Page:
• The need for longer staff retention is important because of the amount of knowledge and history that is lost when staff are compelled to leave CAAGKC to seek more competitive wages. Program compliance and capacity can only be maintained at the highest required levels of quality assurance by a professional and astute administration.
  • The need for General Operations funding is critical.
Service Categories
Emergency Assistance (Food, Clothing, Cash)
Vocational Counseling/ Guidance/Testing
Youth Development Programs
Areas of Service
MO - Jackson County
MO - Clay County
MO - Platte County
MO - Eastern Jackson Co
MO - Jackson County Urban Core
Geographic Area Served Narrative
Recently, the majority of CAAGKC's staff moved into a new office at 6025 Prospect Avenue in the heart of the Troost/Prospect Corridor, an area where the majority of Kansas City's poor reside. 
In the past year, this office garnered the bulk of LIHEAP utility assistance traffic, and served the most clients. CAAGKC's LIHEAP staff created a fluid process to handle the volume of applicants. During former years at the organization’s Manchester office, the line of LIHEAP applicants had wound its way outdoors, in snow, rain, cold and heat, continuing for hundreds of yards.
CEO/Executive Director/Board Chair Statement As we prepare for a challenging future, we reflect upon the essence and significance of United Services Community Action Agency. Here, we reach out to all low-income residents and assist them in attaining an empowerment which moves individuals and families toward self-sufficiency and a better quality of life. We can look at our Board of Directors and see very different people from throughout the three-county area who have come together to learn, to solve problems, and to combine experience and expertise for the good of our clients and neighborhoods. Our lives have been enriched by our involvement with this Board and United Services. Together, we become stronger and smarter than any one of us alone could be. Together, we address our needs as individuals and groups. Together, we work to push the common enemy, Poverty, from our doorsteps, streets, and neighborhoods.
In 2018, 14,843 Households (35,623 individuals) received utility assistance.
  • LIHEAP funds are sent directly to Utilities on behalf of our clients. 
  • CAAGKC does not have a Fiscal 2019 LIHEAP contract at this time.
Program Budget $0.00
Category Human Services, General/Other Emergency Assistance
Population Served Poor,Economically Disadvantaged,Indigent
Program is linked to organization's mssion Yes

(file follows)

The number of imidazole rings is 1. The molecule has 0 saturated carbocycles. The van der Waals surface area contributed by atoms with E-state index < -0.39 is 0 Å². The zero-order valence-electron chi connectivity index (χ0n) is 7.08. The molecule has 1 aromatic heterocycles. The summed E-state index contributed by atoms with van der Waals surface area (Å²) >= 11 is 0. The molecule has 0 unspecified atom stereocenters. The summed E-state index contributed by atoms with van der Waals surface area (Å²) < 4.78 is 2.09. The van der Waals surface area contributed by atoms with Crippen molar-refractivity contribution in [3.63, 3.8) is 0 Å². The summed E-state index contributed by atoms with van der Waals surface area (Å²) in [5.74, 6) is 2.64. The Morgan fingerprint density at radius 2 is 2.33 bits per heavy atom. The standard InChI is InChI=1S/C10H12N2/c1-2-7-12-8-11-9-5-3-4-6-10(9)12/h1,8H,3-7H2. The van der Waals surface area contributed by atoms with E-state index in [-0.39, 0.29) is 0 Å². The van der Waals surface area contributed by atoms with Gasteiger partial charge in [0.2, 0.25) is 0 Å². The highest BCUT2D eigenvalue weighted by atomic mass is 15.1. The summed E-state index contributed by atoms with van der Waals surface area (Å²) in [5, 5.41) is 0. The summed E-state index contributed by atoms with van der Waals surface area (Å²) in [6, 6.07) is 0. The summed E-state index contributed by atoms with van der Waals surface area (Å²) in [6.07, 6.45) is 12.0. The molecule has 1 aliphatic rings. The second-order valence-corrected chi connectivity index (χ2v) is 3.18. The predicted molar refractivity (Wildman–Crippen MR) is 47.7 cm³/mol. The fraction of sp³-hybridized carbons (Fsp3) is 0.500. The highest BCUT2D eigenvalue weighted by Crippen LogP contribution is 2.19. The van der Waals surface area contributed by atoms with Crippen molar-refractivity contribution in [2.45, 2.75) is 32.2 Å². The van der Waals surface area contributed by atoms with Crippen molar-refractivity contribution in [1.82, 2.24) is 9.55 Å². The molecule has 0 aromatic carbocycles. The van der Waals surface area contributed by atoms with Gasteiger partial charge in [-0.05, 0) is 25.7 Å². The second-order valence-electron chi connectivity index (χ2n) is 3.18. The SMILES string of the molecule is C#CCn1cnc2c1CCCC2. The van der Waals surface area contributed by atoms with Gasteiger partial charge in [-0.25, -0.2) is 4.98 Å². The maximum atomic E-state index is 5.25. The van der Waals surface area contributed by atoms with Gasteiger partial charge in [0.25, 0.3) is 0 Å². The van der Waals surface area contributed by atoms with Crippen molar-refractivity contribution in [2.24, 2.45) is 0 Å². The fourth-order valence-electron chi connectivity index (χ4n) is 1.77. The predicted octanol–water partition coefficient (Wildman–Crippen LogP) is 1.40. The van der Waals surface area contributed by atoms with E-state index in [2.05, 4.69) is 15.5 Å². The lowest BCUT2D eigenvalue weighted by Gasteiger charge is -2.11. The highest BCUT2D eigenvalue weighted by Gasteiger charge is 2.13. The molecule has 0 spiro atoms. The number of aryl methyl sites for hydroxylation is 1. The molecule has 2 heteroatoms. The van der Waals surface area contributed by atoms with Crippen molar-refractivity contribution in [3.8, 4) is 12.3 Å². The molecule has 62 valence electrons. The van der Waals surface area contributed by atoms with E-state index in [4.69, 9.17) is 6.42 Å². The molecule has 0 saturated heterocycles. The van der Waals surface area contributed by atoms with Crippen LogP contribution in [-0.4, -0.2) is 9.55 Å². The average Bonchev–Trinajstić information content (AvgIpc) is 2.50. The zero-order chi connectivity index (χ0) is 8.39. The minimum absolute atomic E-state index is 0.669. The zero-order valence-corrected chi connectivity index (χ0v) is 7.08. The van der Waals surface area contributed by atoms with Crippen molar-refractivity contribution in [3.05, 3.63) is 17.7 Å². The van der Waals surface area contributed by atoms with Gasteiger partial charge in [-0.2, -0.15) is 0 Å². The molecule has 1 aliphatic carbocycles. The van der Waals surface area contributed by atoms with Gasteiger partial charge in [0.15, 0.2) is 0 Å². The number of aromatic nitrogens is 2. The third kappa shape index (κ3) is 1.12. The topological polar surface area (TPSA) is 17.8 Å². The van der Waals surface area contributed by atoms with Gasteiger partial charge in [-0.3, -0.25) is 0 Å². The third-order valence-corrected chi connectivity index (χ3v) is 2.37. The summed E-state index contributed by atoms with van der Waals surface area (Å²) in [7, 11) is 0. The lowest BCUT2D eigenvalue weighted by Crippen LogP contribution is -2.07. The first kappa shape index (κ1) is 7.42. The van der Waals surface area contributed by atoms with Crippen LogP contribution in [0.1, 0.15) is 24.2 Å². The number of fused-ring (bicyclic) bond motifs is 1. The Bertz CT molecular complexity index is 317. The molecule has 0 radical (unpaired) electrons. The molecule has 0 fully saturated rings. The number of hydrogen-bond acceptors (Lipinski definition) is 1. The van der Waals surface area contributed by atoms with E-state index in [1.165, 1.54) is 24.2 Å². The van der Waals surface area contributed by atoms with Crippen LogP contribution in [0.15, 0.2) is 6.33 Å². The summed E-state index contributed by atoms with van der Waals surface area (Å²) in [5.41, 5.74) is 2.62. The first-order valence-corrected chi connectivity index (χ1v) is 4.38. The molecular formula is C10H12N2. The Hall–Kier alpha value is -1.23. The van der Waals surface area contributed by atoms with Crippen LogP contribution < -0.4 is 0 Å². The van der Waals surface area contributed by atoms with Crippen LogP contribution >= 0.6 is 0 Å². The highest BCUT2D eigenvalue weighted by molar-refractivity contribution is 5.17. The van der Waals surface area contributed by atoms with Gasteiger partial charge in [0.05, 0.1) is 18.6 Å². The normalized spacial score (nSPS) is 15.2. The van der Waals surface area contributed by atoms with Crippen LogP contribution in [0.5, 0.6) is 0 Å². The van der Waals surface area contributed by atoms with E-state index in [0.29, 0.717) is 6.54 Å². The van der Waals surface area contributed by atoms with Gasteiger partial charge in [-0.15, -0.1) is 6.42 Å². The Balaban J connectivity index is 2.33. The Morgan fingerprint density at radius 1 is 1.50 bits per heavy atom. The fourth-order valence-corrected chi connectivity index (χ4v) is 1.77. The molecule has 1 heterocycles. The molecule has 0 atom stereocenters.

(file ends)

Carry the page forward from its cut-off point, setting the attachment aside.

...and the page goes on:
Program Frequently Assessed Yes
Short-Term Success Emergency utility assistance improves the conditions in which low-income clients live. Meeting energy needs prevents illness due to excessive cold, death from freezing or heat exhaustion, and lowers the risk of house fires caused by attempting unsafe measures to heat their homes.
Long-Term Success Emergency utility aid allows low-income families to use their funds for other uses or other unforeseen basic needs, and could be the temporary assistance they require to become more self-sufficient.
Program Success Monitored By CAAGKC Program Director, LIHEAP Manager, Outreach Supervisors, Case Managers, and Quality Assurance Specialists.
Examples of Program Success Program success is measured by the number of clients or households assisted and the amount of funding provided directly to the utilities on behalf of CAAGKC's clients.
  • In Fiscal 2018 Weatherization impacted 219 households.  39 households received free Healthy Homes Services.
  • LIWAP and Healthy Homes Programs are available to families who earn up to 200% of HHS poverty guidelines. 
Program Budget $2,600,000.00
Category Housing, General/Other Home Improvement
Population Served Poor,Economically Disadvantaged,Indigent
Program is linked to organization's mssion Yes
Program Frequently Assessed Yes
Short-Term Success

The Building Performance Institute (BPI) is a national standards development organization for residential energy efficiency and weatherization retrofit work. BPI maintains an unmatched reputation as the home performance industry's leading standards body.

CAAGKC's Weatherization team members have been trained, tested and certified as BPI Certified Building Analysts and/or Quality Control Inspectors.

Long-Term Success
CAAGKC's Low Income Weatherization and Healthy Homes Programs work hand in hand to bring single family households up to standard levels of health, comfort, affordability and safety that everyone deserves. 

The ultimate long-term success of these two programs will lower the overall energy costs of the home and provide safety and comfort regardless of the weather outside.

High lead levels, contaminants, pests, and other unsanitary or unsafe conditions in the home can be assessed and treated, thus decreasing the number of unnecessary visits to the doctor or emergency room.